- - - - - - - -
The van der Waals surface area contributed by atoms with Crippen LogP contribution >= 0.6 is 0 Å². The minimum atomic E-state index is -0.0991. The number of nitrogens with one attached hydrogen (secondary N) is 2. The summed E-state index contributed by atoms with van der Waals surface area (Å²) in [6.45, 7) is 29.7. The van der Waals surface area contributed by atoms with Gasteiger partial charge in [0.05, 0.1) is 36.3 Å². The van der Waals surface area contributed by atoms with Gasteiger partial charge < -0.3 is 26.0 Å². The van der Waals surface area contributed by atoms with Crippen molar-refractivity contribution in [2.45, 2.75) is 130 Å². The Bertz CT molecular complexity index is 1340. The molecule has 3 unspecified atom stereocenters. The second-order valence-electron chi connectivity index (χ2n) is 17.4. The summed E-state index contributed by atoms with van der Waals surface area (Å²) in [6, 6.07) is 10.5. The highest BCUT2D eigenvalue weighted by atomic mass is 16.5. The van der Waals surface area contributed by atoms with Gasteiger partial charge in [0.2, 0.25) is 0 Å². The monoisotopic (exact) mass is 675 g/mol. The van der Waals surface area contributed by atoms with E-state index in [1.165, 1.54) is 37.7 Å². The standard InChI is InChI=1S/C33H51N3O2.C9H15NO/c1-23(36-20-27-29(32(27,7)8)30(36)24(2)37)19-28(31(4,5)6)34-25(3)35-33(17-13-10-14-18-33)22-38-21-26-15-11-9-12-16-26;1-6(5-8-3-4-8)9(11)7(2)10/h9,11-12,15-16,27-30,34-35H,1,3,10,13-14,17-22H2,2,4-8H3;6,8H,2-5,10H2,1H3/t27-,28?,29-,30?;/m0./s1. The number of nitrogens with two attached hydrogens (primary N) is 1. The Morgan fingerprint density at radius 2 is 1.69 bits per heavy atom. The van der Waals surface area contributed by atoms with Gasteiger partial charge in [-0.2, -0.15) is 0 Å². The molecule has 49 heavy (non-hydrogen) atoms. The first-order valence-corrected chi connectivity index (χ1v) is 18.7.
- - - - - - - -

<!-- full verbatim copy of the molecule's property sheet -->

The van der Waals surface area contributed by atoms with Crippen LogP contribution >= 0.6 is 0 Å². The minimum atomic E-state index is -0.0991. The number of nitrogens with one attached hydrogen (secondary N) is 2. The summed E-state index contributed by atoms with van der Waals surface area (Å²) in [6.45, 7) is 29.7. The van der Waals surface area contributed by atoms with Gasteiger partial charge in [0.05, 0.1) is 36.3 Å². The van der Waals surface area contributed by atoms with Gasteiger partial charge < -0.3 is 26.0 Å². The van der Waals surface area contributed by atoms with Crippen molar-refractivity contribution in [2.45, 2.75) is 130 Å². The Bertz CT molecular complexity index is 1340. The molecule has 3 unspecified atom stereocenters. The second-order valence-electron chi connectivity index (χ2n) is 17.4. The summed E-state index contributed by atoms with van der Waals surface area (Å²) in [6, 6.07) is 10.5. The highest BCUT2D eigenvalue weighted by atomic mass is 16.5. The van der Waals surface area contributed by atoms with Gasteiger partial charge in [0.2, 0.25) is 0 Å². The monoisotopic (exact) mass is 675 g/mol. The van der Waals surface area contributed by atoms with E-state index in [1.165, 1.54) is 37.7 Å². The standard InChI is InChI=1S/C33H51N3O2.C9H15NO/c1-23(36-20-27-29(32(27,7)8)30(36)24(2)37)19-28(31(4,5)6)34-25(3)35-33(17-13-10-14-18-33)22-38-21-26-15-11-9-12-16-26;1-6(5-8-3-4-8)9(11)7(2)10/h9,11-12,15-16,27-30,34-35H,1,3,10,13-14,17-22H2,2,4-8H3;6,8H,2-5,10H2,1H3/t27-,28?,29-,30?;/m0./s1. The number of nitrogens with two attached hydrogens (primary N) is 1. The Morgan fingerprint density at radius 2 is 1.69 bits per heavy atom. The van der Waals surface area contributed by atoms with Gasteiger partial charge in [-0.2, -0.15) is 0 Å². The molecule has 49 heavy (non-hydrogen) atoms. The first-order valence-corrected chi connectivity index (χ1v) is 18.7.